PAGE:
Strings of feathers hang from the ceiling (bought from a market in Shepherd’s Bush) and others from birds closer to home lie in little piles on her desk, ready for sticking onto her pictures and cards.

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A splash of colour is added by Victoria to each bird on every card and print. She also makes up and posts off the orders placed through her website.

She’s currently preparing for one of her fledgling business’s busiest times of the year – Easter – and has recently launched a new line of products, featuring pheasants.

Although she has also dabbled in pictures of flamingos and is interested in moorhens and other avian subjects, chickens remain her favourites, and the reason she launched her very own cottage industry in the first place.

“I’ve always drawn chickens,” she says. “They are just so comical – real characters in the way they stand and walk.”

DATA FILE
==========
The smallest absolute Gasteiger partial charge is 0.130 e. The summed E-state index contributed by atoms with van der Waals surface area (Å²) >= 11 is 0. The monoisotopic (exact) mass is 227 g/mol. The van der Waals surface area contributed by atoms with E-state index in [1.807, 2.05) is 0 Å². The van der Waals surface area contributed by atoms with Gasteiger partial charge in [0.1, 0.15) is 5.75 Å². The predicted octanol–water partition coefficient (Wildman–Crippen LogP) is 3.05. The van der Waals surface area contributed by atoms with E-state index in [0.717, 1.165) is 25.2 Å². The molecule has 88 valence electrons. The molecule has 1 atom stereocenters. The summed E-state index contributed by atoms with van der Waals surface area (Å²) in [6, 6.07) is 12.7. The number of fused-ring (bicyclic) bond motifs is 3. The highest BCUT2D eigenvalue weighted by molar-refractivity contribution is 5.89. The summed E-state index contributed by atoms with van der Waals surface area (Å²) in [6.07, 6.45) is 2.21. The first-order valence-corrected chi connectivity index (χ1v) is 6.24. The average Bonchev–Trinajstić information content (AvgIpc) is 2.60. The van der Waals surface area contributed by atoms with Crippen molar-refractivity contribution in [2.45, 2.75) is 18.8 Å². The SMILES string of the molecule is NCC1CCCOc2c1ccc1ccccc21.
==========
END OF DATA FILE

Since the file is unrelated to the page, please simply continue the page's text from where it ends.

It is this essence of the birds she is trying to capture with her drawings: done in ink, usually with one clean, continuous line.

“Pigs are really popular these days but for me they are just too large. I love the dimensions and compactness of chickens. It is the sculptural element of drawing them that I like, with very few lines,” she says.

Victoria studied painting at the University of Northumbria, followed by an MA at Chelsea College of Art & Design in London. She set up Cluck Cluck in 2010 after returning to her Suffolk roots from London and a career in publishing.